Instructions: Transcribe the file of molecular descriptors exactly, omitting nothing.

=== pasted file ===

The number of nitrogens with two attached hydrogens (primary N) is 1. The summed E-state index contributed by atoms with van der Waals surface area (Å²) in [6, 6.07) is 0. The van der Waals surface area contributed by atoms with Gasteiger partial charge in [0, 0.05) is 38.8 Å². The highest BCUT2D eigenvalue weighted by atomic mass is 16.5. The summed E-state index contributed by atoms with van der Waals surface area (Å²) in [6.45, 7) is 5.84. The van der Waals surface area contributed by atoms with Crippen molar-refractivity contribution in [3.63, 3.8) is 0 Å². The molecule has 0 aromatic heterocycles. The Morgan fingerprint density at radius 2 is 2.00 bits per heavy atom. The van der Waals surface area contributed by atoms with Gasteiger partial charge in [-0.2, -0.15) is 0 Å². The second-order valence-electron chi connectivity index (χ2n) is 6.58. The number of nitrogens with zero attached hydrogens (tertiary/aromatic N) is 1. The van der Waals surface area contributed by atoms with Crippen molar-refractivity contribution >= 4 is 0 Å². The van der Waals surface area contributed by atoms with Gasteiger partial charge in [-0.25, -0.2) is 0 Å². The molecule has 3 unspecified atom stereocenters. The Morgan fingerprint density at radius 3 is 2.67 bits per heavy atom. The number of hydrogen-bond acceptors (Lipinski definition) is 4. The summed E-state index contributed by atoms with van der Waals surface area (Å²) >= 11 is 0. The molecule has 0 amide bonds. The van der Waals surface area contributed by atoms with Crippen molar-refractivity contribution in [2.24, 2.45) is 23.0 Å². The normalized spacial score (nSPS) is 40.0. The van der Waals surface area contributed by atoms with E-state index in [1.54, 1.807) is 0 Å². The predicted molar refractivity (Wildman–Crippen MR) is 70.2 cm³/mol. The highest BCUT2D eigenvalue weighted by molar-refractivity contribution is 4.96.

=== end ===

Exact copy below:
The number of nitrogens with two attached hydrogens (primary N) is 1. The summed E-state index contributed by atoms with van der Waals surface area (Å²) in [6, 6.07) is 0. The van der Waals surface area contributed by atoms with Gasteiger partial charge in [0, 0.05) is 38.8 Å². The highest BCUT2D eigenvalue weighted by atomic mass is 16.5. The summed E-state index contributed by atoms with van der Waals surface area (Å²) in [6.45, 7) is 5.84. The van der Waals surface area contributed by atoms with Crippen molar-refractivity contribution in [3.63, 3.8) is 0 Å². The molecule has 0 aromatic heterocycles. The Morgan fingerprint density at radius 2 is 2.00 bits per heavy atom. The van der Waals surface area contributed by atoms with Gasteiger partial charge in [-0.2, -0.15) is 0 Å². The second-order valence-electron chi connectivity index (χ2n) is 6.58. The number of nitrogens with zero attached hydrogens (tertiary/aromatic N) is 1. The van der Waals surface area contributed by atoms with Crippen molar-refractivity contribution >= 4 is 0 Å². The van der Waals surface area contributed by atoms with Gasteiger partial charge in [-0.25, -0.2) is 0 Å². The molecule has 3 unspecified atom stereocenters. The Morgan fingerprint density at radius 3 is 2.67 bits per heavy atom. The number of hydrogen-bond acceptors (Lipinski definition) is 4. The summed E-state index contributed by atoms with van der Waals surface area (Å²) >= 11 is 0. The molecule has 0 amide bonds. The van der Waals surface area contributed by atoms with Crippen molar-refractivity contribution in [2.24, 2.45) is 23.0 Å². The normalized spacial score (nSPS) is 40.0. The van der Waals surface area contributed by atoms with E-state index in [1.54, 1.807) is 0 Å². The predicted molar refractivity (Wildman–Crippen MR) is 70.2 cm³/mol. The highest BCUT2D eigenvalue weighted by molar-refractivity contribution is 4.96.